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Pigeons are blighting the lives of many residents in a town centre precinct with bird poo and feathers covering balconies forcing people to keep windows shut.
The problems in Waterlooville, Hampshire have been ongoing for some time.
Havant Borough Council started threatening people who feed pigeons with fines in April 2018 and is now asking residents and visitors in an online consultation to share their views on continuing the £100 penalty initiative.
Bright Nwakaku lives above shops as among one of several people to face a constant battle with the birds.
He told ITV News Meridian, "Honestly, they're 100% a pain. We clean the balcony every day.
"Sometimes they do disturb us at night, they perch, and do like to knock.
"It's very frustrating that we can't even go outside to get fresh air. It's very worrying for us.
"There's nothing I can do. The landlord has tried some things to hopefully get this problem sorted. We are hoping for the best."
Residents have installed netting, spikes and even bought model owls to deter the birds but there's been little success.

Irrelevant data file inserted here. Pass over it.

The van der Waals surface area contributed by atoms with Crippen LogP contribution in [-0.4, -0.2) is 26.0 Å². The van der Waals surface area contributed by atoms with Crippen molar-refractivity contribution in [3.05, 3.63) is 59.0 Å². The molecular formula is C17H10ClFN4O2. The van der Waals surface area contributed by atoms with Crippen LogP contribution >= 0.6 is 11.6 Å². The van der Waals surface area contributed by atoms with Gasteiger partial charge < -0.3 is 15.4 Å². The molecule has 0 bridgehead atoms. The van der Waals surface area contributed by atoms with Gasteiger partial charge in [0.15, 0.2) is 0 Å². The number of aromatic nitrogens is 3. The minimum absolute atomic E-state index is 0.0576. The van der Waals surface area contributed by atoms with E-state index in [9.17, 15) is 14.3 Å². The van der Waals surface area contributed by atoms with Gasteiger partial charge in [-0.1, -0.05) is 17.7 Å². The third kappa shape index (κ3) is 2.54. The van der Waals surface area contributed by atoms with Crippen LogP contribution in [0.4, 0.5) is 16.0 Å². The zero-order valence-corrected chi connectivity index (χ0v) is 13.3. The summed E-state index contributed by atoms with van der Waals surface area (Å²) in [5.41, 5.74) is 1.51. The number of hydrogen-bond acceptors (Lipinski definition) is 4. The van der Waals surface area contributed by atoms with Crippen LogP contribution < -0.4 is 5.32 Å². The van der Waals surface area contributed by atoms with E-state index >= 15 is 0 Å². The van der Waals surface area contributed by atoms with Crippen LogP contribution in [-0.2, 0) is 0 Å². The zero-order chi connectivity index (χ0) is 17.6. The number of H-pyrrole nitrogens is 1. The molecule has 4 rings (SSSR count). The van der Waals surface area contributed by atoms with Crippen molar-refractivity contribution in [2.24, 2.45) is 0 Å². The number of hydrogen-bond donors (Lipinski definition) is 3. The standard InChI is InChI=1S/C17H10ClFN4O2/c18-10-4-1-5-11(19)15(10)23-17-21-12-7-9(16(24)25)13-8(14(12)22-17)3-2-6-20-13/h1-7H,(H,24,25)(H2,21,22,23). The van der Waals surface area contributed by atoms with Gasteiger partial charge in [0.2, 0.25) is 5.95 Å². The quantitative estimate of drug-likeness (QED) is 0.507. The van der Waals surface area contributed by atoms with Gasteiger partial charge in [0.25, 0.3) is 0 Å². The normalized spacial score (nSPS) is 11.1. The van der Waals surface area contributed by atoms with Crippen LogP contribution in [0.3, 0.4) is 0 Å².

The authority said the threat of fines has reduced the number of people coming to specifically feed the pigeons with the warnings used as a way of educating people.
In the last five years, one person has been fined by police for feeding pigeons in Waterlooville.
With the local authority looking to continue its initiative powers, the council is also asking people what more they think could be done to tackle the problem.
Some believe the number of eateries with outdoor seating are helping attract the birds, as the pigeons can sense the food.
Deputy Leader of Havant Borough Council and Cabinet Lead for Communities and Housing, Councillor Gwen Robinson, said:
"Prior to this PSPO we had a large number of complaints in relation to the feeding of the birds, because of the impact this was having on the town centre.”
"We were constantly being asked by local businesses and residents to clamp down on those who were encouraging the pigeons, by feeding them, and we think that by continuing to have these controls, it will continue to encourage behaviour change in the very small pocket of the community.
"We are keen to hear the effectiveness of the current order and determine if there is anything else we can be doing to eradicate any continuing issues."
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